In reality, all parents lose their patience from time to time. As long as a child is not frightened when this happens, an angry response is unlikely to cause adverse long-term effects on the development of a child’s social and emotional brain. Most likely, when a parent loses patience, a break in the close relational connection between parent and child occurs. It is then important to repair the broken connection.
If you realize after the fact that you were a bit over the top in your reaction to something, whether because of impatience or stress misdirected toward your child, it is important to acknowledge that your child’s feelings were hurt by your response. By doing so, you are mending the breach in the relationship. You can simply sit down and cuddle your child and then offer an apology. This emotional expression will do wonders to repair and reconnect. When you apologize for an overreaction, you are also modeling that relationships can withstand moments of imperfection and conflict and be better again. The alternative lash-out-and-leave response will leave children frightened, confused, and more certain to interact with others in the same ineffective way. When you make an effort to reconnect after losing patience, your child will feel that her very being and goodness is important, influential, and worthy of your love.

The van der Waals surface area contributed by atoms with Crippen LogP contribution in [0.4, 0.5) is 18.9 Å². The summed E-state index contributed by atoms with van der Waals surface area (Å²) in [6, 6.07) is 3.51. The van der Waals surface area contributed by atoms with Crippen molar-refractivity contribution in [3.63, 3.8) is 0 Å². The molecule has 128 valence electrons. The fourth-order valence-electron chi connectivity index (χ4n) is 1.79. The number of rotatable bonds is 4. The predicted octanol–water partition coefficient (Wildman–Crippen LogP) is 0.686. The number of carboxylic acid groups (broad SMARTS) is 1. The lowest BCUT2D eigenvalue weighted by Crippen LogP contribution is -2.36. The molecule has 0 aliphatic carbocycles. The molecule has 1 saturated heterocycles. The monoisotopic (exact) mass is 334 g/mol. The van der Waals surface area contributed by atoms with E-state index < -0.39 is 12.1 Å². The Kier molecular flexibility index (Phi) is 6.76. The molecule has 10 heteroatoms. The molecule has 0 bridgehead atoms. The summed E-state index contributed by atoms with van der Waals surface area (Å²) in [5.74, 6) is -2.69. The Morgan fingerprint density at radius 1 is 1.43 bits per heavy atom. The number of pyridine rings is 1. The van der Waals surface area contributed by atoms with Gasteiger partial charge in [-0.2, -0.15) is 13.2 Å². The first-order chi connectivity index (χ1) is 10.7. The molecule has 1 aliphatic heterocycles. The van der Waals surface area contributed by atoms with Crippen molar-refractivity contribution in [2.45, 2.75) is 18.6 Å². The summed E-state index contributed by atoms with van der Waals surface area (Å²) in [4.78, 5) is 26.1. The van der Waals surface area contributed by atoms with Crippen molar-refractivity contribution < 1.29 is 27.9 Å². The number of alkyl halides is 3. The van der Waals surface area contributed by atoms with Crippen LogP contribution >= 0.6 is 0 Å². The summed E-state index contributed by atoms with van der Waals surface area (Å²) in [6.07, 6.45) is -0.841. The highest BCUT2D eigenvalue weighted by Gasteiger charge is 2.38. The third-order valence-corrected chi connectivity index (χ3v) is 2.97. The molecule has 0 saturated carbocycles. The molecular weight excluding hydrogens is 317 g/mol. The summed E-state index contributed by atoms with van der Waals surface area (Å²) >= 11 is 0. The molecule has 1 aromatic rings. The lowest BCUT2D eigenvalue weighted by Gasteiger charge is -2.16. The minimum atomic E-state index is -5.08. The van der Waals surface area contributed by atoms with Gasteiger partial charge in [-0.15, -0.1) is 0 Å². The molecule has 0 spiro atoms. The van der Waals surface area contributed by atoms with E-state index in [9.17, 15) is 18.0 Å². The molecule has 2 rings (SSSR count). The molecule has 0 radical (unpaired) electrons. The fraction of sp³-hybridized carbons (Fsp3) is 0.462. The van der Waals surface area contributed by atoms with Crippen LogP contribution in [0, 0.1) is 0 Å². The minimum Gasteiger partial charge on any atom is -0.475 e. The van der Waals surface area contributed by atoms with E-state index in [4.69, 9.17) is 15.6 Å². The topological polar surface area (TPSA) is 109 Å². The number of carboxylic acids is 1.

Remember that children are often ready to reconnect and forgive more quickly than you are. A child may not use direct words but rather may offer to help you with a chore or make you a “gift” of some sort. It will be helpful if you, the parent, can respond attentively by moving your body down to his or her level and offering thanks with eye contact and warmth. If you are still feeling too angry to respond warmly, be considerate in your honesty. You might tell your child that you still have angry feelings, adding a promise to talk when the angry feelings calm down. Remember, you are modeling.
Strengthen the love bond between you and your child by mending broken connections.